Loading ...
Sorry, an error occurred while loading the content.
 

Re: [new_distillers] Re: Malting

Expand Messages
  • RLB
    Thank you, I did not think about that part. Robert ________________________________ From: waljaco To: new_distillers@yahoogroups.com
    Message 1 of 20 , Mar 4, 2013
      Thank you, I did not think about that part.

      Robert



      From: waljaco <waljaco@...>
      To: new_distillers@yahoogroups.com
      Sent: Monday, March 4, 2013 7:35 PM
      Subject: [new_distillers] Re: Malting

       
      The green sprouting part is not particularly wanted as it contains substances to prevent bugs eating it - in dried malt it is removed.
      wal

      --- In new_distillers@yahoogroups.com, "ballard_bootlegger" wrote:
      >
      > Thanks Wal. I'm going to give this a shot with a little rye. I'll report any difference in taste or performance.
      >
      > --- In new_distillers@yahoogroups.com, "waljaco" wrote:
      > >
      > > Green malt is used by homedistillers for converting. You need to wet dried malt anyway to activate the enzymes.
      > > wal
      > >
      >



    • ballard_bootlegger
      Thanks Wal. I m going to give this a shot with a little rye. I ll report any difference in taste or performance.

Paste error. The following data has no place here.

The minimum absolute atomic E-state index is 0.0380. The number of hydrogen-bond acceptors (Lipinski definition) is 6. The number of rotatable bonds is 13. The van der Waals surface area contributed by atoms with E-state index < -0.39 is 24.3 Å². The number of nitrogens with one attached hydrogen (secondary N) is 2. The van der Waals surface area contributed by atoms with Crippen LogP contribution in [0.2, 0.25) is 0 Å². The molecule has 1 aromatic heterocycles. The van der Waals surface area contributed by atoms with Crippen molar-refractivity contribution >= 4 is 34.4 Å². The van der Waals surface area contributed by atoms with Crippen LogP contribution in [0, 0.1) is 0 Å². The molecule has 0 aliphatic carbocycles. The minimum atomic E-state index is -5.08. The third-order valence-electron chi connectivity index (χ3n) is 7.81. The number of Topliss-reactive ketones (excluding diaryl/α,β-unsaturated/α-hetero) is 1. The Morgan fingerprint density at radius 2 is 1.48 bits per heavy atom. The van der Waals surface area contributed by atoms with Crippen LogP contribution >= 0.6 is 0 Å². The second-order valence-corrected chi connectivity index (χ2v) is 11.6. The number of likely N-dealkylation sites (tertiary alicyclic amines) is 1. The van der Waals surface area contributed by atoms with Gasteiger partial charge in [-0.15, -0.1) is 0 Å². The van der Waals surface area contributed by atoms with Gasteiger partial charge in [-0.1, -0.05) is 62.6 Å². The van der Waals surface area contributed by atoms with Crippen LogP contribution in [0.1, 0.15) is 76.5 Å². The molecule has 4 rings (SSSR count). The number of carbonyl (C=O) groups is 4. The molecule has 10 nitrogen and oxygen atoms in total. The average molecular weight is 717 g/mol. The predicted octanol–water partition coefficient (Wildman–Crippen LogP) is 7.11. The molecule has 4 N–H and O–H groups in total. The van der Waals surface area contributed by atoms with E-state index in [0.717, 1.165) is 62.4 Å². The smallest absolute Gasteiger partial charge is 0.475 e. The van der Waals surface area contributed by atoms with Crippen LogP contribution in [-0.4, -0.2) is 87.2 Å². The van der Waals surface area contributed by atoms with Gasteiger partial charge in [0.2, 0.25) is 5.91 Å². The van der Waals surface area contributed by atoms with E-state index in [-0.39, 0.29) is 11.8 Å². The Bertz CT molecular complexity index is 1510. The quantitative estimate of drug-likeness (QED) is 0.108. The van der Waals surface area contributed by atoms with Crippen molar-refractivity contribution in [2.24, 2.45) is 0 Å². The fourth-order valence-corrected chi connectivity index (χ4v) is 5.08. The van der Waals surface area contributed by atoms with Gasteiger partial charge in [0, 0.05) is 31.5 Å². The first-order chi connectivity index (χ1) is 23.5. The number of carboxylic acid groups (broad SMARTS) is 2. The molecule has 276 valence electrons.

Message 2 of 20 , Mar 12, 2013
        Thanks Wal. I'm going to give this a shot with a little rye. I'll report any difference in taste or performance.

        --- In new_distillers@yahoogroups.com, "waljaco" <waljaco@...> wrote:
        >
        > Green malt is used by homedistillers for converting. You need to wet dried malt anyway to activate the enzymes.
        > wal
        >
      • last2blast
        If group members are serious about hobby, moonshine, or legal distilling, I highly suggest that you take the time to really learn how to malt grains and how
        Message 3 of 20 , Jan 26 6:26 AM
          If group members are serious about hobby, moonshine, or legal distilling, I highly suggest that you take the time to really learn how to malt grains and how that malting process will change the flavor of your distillate.  We see TV shows like "Moonshiners" where they toss the grain into a stream and pull it out to sprout, and then dry it in the sun.  What I am learning about malting makes me shake my head in amazement because it truly is a science and art combined into one.

          If you want to make a wonderfully flavored spirit, you need to learn the ins and outs of malting.  For example: You can malt grain to increase sugar content, and you can malt in such a way the will enhance enzymes or kill enzymes in grains.

          Robert L. Bliven 

        Your message has been successfully submitted and would be delivered to recipients shortly.